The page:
So what color was that dress?
In the grand scheme of things- not newsworthy, yet it made international news. As for why it looked different? Several factors come together- and it has nothing to do with the psychobable that the US underwater basket weavers want you to believe.
There are a few factors influencing how something looks on an LCD screen. Color saturation, Hue, contrast, tint and more importantly the viewing angle. The lighting conditions of where that first image was taken is also a factor. If you do not think viewing angle is important- turn on your TV set or place your computer monitor in a spot on the desk where you can view it while laying on the floor.
Then ask yourself this- did you ever adjust any of those settings on your computer, your TV set or your smart phone? Chances are the answer is no. But even if you had, the way you have yours set it may not render everything accurately. So an image taken under mixed lighting, and while digital cameras usually auto adjust the white and black balance to the exisitng conditions, if you have the camera positioned in a way that it renders color hues as if it is under flourescent or incandescant lighting but you get an influx of daylight into the area being imaged, the sunlight may render the subject a little towards the blue end of the spectrum- and while black is not always going to show other hues of light falling upon it, plus your eyes compensate quite well (which allows digital abberations to occur without notice), keep in mind it is being translated to binary coding. So how it is viewed on the second LCD screen (the first recipient of that image), depending how it is set up, and if someone else was looking over that person’s phone from an odd angle, it is very likely what started that whole chain of events.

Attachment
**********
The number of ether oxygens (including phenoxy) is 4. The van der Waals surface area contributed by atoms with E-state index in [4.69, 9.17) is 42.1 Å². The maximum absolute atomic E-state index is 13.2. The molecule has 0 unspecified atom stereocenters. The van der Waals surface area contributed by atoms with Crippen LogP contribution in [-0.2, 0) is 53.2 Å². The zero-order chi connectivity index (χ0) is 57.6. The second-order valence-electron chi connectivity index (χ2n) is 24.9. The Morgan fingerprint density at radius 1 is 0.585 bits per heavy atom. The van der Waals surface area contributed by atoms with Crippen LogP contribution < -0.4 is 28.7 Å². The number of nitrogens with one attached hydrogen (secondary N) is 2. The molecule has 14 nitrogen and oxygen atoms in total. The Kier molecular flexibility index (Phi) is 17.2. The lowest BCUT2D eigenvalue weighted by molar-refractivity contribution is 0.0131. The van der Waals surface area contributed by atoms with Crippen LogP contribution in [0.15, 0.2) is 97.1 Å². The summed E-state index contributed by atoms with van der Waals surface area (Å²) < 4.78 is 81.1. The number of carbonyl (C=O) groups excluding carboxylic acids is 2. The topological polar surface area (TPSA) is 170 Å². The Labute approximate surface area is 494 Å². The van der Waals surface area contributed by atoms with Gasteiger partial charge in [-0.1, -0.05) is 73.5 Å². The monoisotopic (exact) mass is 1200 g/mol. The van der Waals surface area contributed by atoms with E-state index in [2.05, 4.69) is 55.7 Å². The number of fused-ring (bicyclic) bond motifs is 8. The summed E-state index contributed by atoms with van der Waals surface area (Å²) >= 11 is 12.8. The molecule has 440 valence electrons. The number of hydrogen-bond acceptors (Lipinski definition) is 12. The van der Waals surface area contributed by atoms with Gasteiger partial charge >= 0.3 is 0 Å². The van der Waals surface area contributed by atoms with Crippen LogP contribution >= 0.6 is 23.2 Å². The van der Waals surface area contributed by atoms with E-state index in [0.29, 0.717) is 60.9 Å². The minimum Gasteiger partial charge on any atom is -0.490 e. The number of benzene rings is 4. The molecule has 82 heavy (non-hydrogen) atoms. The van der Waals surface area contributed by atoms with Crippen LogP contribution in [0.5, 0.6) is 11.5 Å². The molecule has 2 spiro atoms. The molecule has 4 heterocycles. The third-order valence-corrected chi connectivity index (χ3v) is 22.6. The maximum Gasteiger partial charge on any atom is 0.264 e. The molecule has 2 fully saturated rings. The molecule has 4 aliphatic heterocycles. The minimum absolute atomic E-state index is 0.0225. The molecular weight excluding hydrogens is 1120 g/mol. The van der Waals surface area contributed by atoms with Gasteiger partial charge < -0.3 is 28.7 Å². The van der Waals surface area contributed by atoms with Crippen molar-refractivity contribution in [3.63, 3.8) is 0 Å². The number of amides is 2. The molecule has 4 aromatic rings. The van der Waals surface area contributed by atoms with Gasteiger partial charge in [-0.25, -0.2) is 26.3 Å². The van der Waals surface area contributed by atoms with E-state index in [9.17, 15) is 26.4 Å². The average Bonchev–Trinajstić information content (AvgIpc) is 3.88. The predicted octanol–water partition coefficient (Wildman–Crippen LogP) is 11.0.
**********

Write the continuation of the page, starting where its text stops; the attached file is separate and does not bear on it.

So the psychologists and psychiatrists got it wrong. But then the underwater basket weavers do not know enough about technology to understand this post even, it logically explains why they would rely on the psychobable answers.
Now- Why do you lay down on the floor and look at your TV set, or computer monitor? Or your tablet, laptop or smartphone upside down? Simple- it reveals how light is bent by the difracting material that is part of the backlighting of the LCD screen. If you take apart a typical LCD display, you have the LCD panel and beneath that a sheet of translucent clear material, with prismatic sheets beneath that with ultimately an acrylic sheet beneath that. The prismatic sheets are not exactly polarizing the light, but it is bending the backlighting and helping to difuse it otherwise you would see the areas in front of the CFL tubes or the LED strip as brighter than the rest of the screen.
So what happens is the LCD screen is seeing behind it and transmitting that light that is almost polarized, (and some LCD panels have a layer of polarization material to help elminate those “hot spots” as well), so the light becomes fully polarized and as a result, the acceptable viewing angle of the LCD Panel itself narrows. As a result, when you view it outside of the normal viewing angle, black can become white or some shade of blue, etc- the image “almost” becomes a negative of the actual image.
So whatever color you see of that dress- it is not in your head- it is in the display device. Add to that the usual bias towards a white with a very slight bluish tint is often considered “more white” than “true white”.
But don’t expect any reporter/underwater basketweaver to get it right- it is too far over their head.
I will be doing some crossposting from some of my other blogs to here, so stay tuned. Atroubleshooting series will be up soon
The tangential blog.